In an earlier blog post, we told you that China’s Internet users exceeded 500 million in March 2012. New data from the CNNIC (China Internet Network Information Center) is now showing that Chinese netizens reached 538 million this past July. And what’s most interesting is that mobile users surpassed desktops users in China.
What does that mean? It means that mobile can’t be ignored in China.
Chinese users accessing the Internet through a mobile device reached 388 million in July 2012. Of all Internet users, 72.2 percent use mobile to access the Internet, surpassing the number of people accessing the Web through desktops (70.7 percent).
Online video site users increased steadily, adding 25 million users in the first half of this year. Meanwhile, video subscribers from mobile grew to 100 million in China. Additionally, according to DCCI’s report, Weibo users account for 88.81 percent of China’s Internet users.
Sina Weibo still dominates the Weibo brand in China. Eighty-eight percent of Weibo users in China use Sina Weibo while 85 percent use Tencent weibo, 56 percent use Netease Weibo, 36 percent use Sohu, and 14 percent use Phoenix. Overall, Weibo users grew slowly in the first half of the year, increasing less than 10 percent.
However, users accessing Weibo through their mobile devices increased significantly, growing by 24 percent to reach 170 million in July 2012. It seems that more and more Chinese are using their mobile devices to consume entertainment.
According to Mediacom’s report, Chinese mobile users are becoming younger. Users between the ages of 18 and 35 years old are growing fast. The report reveals that approximately 79 percent of smartphone users installed apps and 45 percent of smartphone users use apps more than an hour a day, while 21 percent of smartphone users use apps more than two hours per day.
In terms of app installation numbers, Chinese smartphone users install 41 apps on average, this number increased by 28 percent from last year.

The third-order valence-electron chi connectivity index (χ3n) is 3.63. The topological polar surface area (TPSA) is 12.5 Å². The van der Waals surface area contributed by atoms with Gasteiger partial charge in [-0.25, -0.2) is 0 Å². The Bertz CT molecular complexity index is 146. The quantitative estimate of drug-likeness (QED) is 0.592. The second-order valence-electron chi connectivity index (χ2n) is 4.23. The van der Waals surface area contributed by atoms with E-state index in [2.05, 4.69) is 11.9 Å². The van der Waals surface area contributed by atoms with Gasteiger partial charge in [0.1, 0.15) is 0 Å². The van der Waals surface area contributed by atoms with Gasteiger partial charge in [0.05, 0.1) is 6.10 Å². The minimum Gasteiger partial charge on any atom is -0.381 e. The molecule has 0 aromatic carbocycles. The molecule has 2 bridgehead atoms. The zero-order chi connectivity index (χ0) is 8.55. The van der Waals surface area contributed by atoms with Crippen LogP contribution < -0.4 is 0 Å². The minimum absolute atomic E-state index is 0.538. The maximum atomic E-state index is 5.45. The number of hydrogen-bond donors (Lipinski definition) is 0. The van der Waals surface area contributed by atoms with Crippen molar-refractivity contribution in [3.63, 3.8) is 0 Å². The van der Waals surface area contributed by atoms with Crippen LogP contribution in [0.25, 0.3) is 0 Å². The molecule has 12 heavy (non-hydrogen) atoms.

Right now approximately 2,300 brands have their own apps, ranging from the automotive industry, luxury, financial services, etc. It seems that some brands have identified a new way to connect and maintain customer relations through smartphones.
Recently we found an interesting app that has become popular in China, called WeChat. WeChat is similar to WhatsApp, but WeChat is more powerful in some ways. For example, WeChat not only supports text chat and audio chat, but also supports video calling in its latest version.
The difference from last year’s Festival of Sports campaign was that it was also the first time Nike China combined QR technology with the WeChat app.
GAME ON, WORLD is a campaign incorporating both an online experience and an offline event. In early June, Nike launched the GAME ON, WORLD on-line campaign to introduce Nike Plus products.
Now Nike is bringing the GAME ON, WORLD to consumers. On the event’s site, consumers are encouraged to use WeChat to scan all the QR codes and collect badges, then share badges or moments on social media channels via WeChat.
In addition, another international clothing brand, Uniqlo, set up an official social media channel on WeChat along with Weibo pages on Sina, Tencent and Renren. (Shown below)
Customers can scan the Uniqlo QR code and add the brand as a friend in his/her social circle on WeChat. Then the customer will get brand updates such as new product launches or promotions. It’s also easy for the user to share the content on other social networks from WeChat.
Because of its infancy, WeChat has not been monetized. But its use is becoming more and more prevalent as brands are combining mobile apps and their other social media channels to more tightly connect customers.